When I give talks around the country about why schools should start later for teens, there are certain questions that I’m asked so frequently, I can almost answer them in my sleep. But there’s one question that comes up occasionally that’s somewhat harder to answer, and that is, “Why do adolescents have a delay in their sleep-wake cycles?”.
That adolescents have a biologically driven delay in their sleep-wake schedules is uncontested, and in fact, it is observed across cultures, including those with limited access to technology. But why this occurs is a tougher nut to crack. Truth be told, there are many issues pertaining to human biology, like why do people have an appendix, that remain a mystery even to scientists and physicians. I realize that is a less than satisfying response for many.
A prevailing theory as to why the adolescent sleep phase delay occurs, or more specifically the delay that occurs at the time of puberty, is an evolutionary one. Developmentally, adolescence is a period of increasing individuation and separation from the parents, so adolescents’ ability to stay awake later than their parents could be a biological manifestation of that process. Researchers from the University of Michigan suggest “it is possible that when a temperamental adolescent avoids his parents while staying up late socializing with peers, he might actually be responding to a hormonal drive to establish an independent life at a time of day that is not dominated by older individuals.”
It’s kind of cool when you think about it — that around the time of puberty, adolescents show a hormonally driven shift in their circadian rhythms that allows them to stay awake later and sleep in later. Despite this unique ability to stay up later than most adults, teens need more sleep than adults — eight to 10 hours is recommended for this age group. An ideal schedule for most teens might be something like bedtime of 11 p.m. and wake-up time of 8 a.m. However, most middle and high schools in the U.S. start at or before 8 a.m, forcing many teens to wake up by 6:30 a.m. or earlier, hours before their biological rhythms tell them they are ready and hours before they can get the amount of sleep they need.
Recently I had a personal experience with my teenage daughter that really hammered this evolutionary theory home. I took my daughter on a trip to visit a dear friend of hers in Miami. As I had work to do during the day, I figured it was a great opportunity to allow the girls to enjoy some independence and freedom.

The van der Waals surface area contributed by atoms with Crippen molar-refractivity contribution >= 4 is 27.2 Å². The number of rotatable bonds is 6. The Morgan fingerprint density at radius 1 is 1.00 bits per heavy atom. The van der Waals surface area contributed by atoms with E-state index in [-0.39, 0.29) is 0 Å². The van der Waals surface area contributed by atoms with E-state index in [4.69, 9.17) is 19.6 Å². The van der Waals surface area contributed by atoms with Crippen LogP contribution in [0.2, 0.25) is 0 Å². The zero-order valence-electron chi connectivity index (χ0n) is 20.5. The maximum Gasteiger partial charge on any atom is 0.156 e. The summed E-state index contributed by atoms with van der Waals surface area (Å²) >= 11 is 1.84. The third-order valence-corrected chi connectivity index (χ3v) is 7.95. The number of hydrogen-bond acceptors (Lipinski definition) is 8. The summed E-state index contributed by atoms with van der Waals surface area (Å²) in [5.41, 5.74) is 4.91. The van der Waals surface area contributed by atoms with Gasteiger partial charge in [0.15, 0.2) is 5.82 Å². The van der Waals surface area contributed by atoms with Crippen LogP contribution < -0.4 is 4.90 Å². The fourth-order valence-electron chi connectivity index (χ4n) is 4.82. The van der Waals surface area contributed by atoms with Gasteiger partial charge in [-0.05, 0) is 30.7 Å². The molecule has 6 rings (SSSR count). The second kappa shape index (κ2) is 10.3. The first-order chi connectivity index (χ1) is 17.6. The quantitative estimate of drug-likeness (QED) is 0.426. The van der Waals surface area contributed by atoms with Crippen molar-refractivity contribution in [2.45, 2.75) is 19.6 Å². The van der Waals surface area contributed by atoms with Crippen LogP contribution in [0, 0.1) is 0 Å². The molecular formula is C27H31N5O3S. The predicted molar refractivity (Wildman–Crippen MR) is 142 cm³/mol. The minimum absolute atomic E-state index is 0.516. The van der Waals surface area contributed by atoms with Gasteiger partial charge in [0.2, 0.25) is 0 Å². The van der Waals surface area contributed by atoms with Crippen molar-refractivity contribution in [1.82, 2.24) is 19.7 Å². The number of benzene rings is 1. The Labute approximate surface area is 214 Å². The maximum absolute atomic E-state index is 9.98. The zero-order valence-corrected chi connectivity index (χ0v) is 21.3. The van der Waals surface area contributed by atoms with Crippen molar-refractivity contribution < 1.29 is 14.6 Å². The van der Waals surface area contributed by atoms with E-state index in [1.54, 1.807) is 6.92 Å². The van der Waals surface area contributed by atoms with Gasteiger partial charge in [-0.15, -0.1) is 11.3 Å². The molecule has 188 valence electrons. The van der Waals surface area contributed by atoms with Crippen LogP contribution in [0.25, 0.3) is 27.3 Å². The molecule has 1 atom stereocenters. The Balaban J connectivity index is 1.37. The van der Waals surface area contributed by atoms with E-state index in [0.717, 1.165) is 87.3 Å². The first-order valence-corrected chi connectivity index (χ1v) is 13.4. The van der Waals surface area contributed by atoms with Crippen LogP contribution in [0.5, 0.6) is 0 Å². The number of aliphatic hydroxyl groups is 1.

They were both certainly up to the task, and handled themselves responsibly and with maturity. What I didn’t expect, however, was how with a little extra freedom, their sleep schedules would diverge so drastically from mine. Given the opportunity, they stayed up until the wee hours of the morning, and would take long naps in the late afternoon — resulting in me seeing very little of them the whole weekend.
It struck me how fluid a teenagers’ sleep schedule can be and how their biology (very unlike my own) allows them to push their bedtimes back later and later given the opportunity. And how this compensatory behavior of long, late afternoon naps (something that I’ve seen in many teens across the country) can perpetuate a vicious cycle of difficulty falling asleep at a “reasonable” hour” due to biological changes in their sleep-wake biology. This can lead to chronic sleep deprivation when they are forced to wake up early for school, followed by compensatory behaviors like extended, late afternoon naps (or excessive use of caffeine), which further exacerbate their difficulty falling asleep.
I made the explicit decision during this trip to afford my daughter a level of freedom and flexibility she doesn’t usually get at home. While she was absolutely up to the challenge of handling herself responsibly and maturely during the daytime, at night, I basically was able to see her sleep patterns “un-masked” from parental controls.
As she snuggled next to me on the plane on the way home, I was reminded of the primary task and challenge of parenting a teenager: to launch healthy and responsible future adults. To do this parents can scaffold opportunities to develop independence while at the same time setting appropriate limits and boundaries. So that night, I cracked right back down and insisted on a bedtime before 11 p.m.
Sadly though, even with appropriate limit-setting and “good parenting” parents can only help their teens so much to get the sleep they need. Some of the challenges can be overcome, like adjusting school schedules to allow for later start times. Teen biology, on the other hand, can’t be so easily adjusted.
Wendy Troxel is a senior behavioral and social scientist at the nonprofit, nonpartisan RAND Corporation. She is a licensed clinical psychologist and certified behavioral sleep medicine specialist, as well as an adjunct faculty member in psychiatry and psychology at the University of Pittsburgh.
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